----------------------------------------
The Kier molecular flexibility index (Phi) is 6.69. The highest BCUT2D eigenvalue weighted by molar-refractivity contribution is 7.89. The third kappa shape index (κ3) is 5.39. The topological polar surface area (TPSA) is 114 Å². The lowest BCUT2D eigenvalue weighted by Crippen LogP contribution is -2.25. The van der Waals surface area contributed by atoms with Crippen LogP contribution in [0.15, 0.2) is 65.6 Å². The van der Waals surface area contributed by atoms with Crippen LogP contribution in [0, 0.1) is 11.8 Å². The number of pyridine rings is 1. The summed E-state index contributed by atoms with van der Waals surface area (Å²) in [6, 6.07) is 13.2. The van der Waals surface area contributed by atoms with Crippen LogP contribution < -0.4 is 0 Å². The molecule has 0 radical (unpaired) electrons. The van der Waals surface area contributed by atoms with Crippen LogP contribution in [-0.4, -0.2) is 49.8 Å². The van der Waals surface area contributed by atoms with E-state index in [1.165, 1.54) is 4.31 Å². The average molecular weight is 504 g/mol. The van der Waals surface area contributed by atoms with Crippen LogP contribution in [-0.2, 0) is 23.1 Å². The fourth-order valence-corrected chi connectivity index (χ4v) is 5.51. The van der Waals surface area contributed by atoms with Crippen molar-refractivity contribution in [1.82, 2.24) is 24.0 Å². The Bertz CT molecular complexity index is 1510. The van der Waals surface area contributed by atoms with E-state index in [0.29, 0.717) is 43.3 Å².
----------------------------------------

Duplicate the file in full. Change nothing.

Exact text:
The Kier molecular flexibility index (Phi) is 6.69. The highest BCUT2D eigenvalue weighted by molar-refractivity contribution is 7.89. The third kappa shape index (κ3) is 5.39. The topological polar surface area (TPSA) is 114 Å². The lowest BCUT2D eigenvalue weighted by Crippen LogP contribution is -2.25. The van der Waals surface area contributed by atoms with Crippen LogP contribution in [0.15, 0.2) is 65.6 Å². The van der Waals surface area contributed by atoms with Crippen LogP contribution in [0, 0.1) is 11.8 Å². The number of pyridine rings is 1. The summed E-state index contributed by atoms with van der Waals surface area (Å²) in [6, 6.07) is 13.2. The van der Waals surface area contributed by atoms with Crippen LogP contribution < -0.4 is 0 Å². The molecule has 0 radical (unpaired) electrons. The van der Waals surface area contributed by atoms with Crippen LogP contribution in [-0.4, -0.2) is 49.8 Å². The van der Waals surface area contributed by atoms with E-state index in [1.165, 1.54) is 4.31 Å². The average molecular weight is 504 g/mol. The van der Waals surface area contributed by atoms with Crippen LogP contribution in [-0.2, 0) is 23.1 Å². The fourth-order valence-corrected chi connectivity index (χ4v) is 5.51. The van der Waals surface area contributed by atoms with Crippen molar-refractivity contribution in [1.82, 2.24) is 24.0 Å². The Bertz CT molecular complexity index is 1510. The van der Waals surface area contributed by atoms with E-state index in [0.29, 0.717) is 43.3 Å².